Grey whale (Eschrichtius robustus) COSEWIC assessment and status report: chapter 2
Eastern North Pacific population
The grey whale (Eschrichtius robustus) is a medium to large (11-15 m) baleen whale of dark grey colour. Grey whales lack a dorsal fin. The baleen plates are short and cream to pale yellow. Two to four throat grooves allow the throat to extend during feeding. The whales have mottled skin and are often covered with patches of barnacles and crustaceans.
The North Atlantic population of grey whales was extirpated in the 18th century. Today grey whales occur in two populations in the North Pacific. The western North Pacific population migrates between winter breeding grounds off southern China to summer feeding grounds in the Sea of Okhotsk. The eastern North Pacific population winters along the west coast of Baja California, Mexico. Most eastern Pacific grey whales spend the summer feeding in arctic waters of the Bering, Chukchi, and Beaufort seas, but a small portion, called the summer-resident community, feeds in temperate waters from northern California to southeastern Alaska. In Canada, feeding grounds are in the southern Beaufort Sea, as well as in the coastal waters of British Columbia.
Grey whales are usually found in shallow (< 60 m) water close to shore. The breeding lagoons are shallow, sheltered bays with relatively warm water and high salinity. On arctic feeding grounds, grey whales feed almost exclusively over mud or sand bottom and avoid areas of heavy ice. On temperate feeding grounds, they also feed over rocky bottom and in kelp beds. Summer-resident grey whales are most frequently sighted along the outer coast, but occasionally enter protected bays and inside waterways.
Grey whales reach sexual maturity at approximately 8 years and may live up to 70 years. Females give birth to a single calf in late winter in Mexico. The calf joins the mother on her northward migration and is weaned in late summer on the feeding grounds. Since the gestation period lasts 13-14 months, female grey whales usually only give birth in alternate years. Mortality of calves and yearlings is relatively high, but decreases as the animals approach sexual maturity.
On arctic feeding grounds, grey whales feed predominantly on amphipod crustaceans by scooping up sediment and straining it through their baleen. During the northward migration and on temperate feeding grounds, grey whales appear to have a more varied diet that includes herring eggs and larvae, mysid shrimps, ghost shrimps and crab larvae in addition to amphipods. Grey whales are infested with ecto- and endoparasites and are occasionally attacked by killer whales during the migration and on the feeding grounds.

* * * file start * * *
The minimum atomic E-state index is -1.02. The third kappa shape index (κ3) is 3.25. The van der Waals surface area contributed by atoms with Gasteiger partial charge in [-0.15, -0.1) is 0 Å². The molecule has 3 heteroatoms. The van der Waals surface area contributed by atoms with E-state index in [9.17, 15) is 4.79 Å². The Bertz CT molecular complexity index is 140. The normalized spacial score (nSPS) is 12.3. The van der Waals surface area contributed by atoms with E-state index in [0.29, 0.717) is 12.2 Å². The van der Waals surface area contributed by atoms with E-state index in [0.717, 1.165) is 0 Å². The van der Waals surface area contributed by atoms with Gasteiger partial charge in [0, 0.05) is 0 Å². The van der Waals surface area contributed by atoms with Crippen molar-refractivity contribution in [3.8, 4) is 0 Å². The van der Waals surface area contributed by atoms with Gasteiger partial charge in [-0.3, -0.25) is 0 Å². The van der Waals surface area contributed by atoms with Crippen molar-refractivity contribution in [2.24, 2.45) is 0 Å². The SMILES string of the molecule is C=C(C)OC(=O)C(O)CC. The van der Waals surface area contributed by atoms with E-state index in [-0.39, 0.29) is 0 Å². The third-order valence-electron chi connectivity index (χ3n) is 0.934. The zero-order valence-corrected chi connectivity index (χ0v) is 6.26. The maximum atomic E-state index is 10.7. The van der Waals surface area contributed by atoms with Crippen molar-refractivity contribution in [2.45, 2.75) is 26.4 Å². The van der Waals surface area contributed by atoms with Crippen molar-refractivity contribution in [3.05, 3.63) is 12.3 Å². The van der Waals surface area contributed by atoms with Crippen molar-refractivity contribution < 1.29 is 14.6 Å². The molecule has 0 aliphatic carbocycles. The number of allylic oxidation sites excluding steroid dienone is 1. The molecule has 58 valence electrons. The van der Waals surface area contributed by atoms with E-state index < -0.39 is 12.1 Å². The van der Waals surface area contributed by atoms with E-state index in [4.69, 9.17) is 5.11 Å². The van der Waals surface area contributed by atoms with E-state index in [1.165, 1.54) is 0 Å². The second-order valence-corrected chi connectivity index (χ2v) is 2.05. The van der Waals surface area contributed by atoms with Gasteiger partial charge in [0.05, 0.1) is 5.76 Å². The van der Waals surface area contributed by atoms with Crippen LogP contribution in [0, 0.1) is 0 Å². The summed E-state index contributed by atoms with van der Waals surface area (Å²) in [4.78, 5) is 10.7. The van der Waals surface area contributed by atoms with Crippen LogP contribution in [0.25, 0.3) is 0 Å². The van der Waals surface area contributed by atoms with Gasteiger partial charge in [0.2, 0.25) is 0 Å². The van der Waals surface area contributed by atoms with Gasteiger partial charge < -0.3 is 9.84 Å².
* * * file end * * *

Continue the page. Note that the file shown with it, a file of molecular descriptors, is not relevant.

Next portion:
Population sizes and trends
Commercial whaling reduced the size of the eastern North Pacific population to approximately 4000 individuals in the last century. Protected internationally in 1937, the population increased steadily at an annual rate of about 2.5% to an estimated size of 26 000 in 1998. This may be close to the historic abundance. The population subsequently declined and was estimated to number around 18 000 in 2002. The best estimate for the number of summer-resident grey whales off the British Columbia coast is in the low hundreds. The western North Pacific population, which spends the summer feeding in the Sea of Okhotsk, has yet to recover from commercial exploitation. This population was estimated to number 100 individuals in 2002 and is considered endangered.
Limiting factors and threats
No coordinated program to determine the cause of mortality of stranded whales is currently in place in western Canada, and information on the cause of mortality of grey whales off British Columbia is therefore limited. Industrial development of shallow marine areas (e.g. oil exploration and offshore mining) and the associated noise pollution (e.g. seismic exploration) can cause loss and deterioration of habitat. Ice cover on the arctic feeding grounds limits the feeding season and thus affects mortality and calf production. In addition, grey whales are killed by entanglement in fishing gear and in collisions with ships. A subsistence harvest of grey whales from the eastern North Pacific population managed by the International Whaling Commission appears sustainable for the population as a whole.
Special significance of the species
Grey whales may be a keystone species in arctic marine ecosystems and are responsible for recirculating nutrients from the sediments into the water column. Grey whales are of cultural importance and were historically of economic importance for the subsistence of native peoples in the Arctic and along the west coast of North America, including Canadian First Nations. Grey whales are the focus of an expanding whale-watching industry in British Columbia and are of significant economic value to coastal communities.
Existing protection or other status designations
Grey whales are internationally protected from commercial whaling, and the trade in grey whale products is prohibited by the Convention on International Trade in Endangered Species of Wild Fauna and Flora (CITES). Mexico has limited commercial activity in some of the breeding grounds of the eastern North Pacific population. Grey whales are protected by the Marine Mammal Protection Act in the United States and under the Fisheries Act and the Marine Mammal Regulations in Canadian waters, which make it illegal to hunt or disturb cetaceans except for subsistence use.
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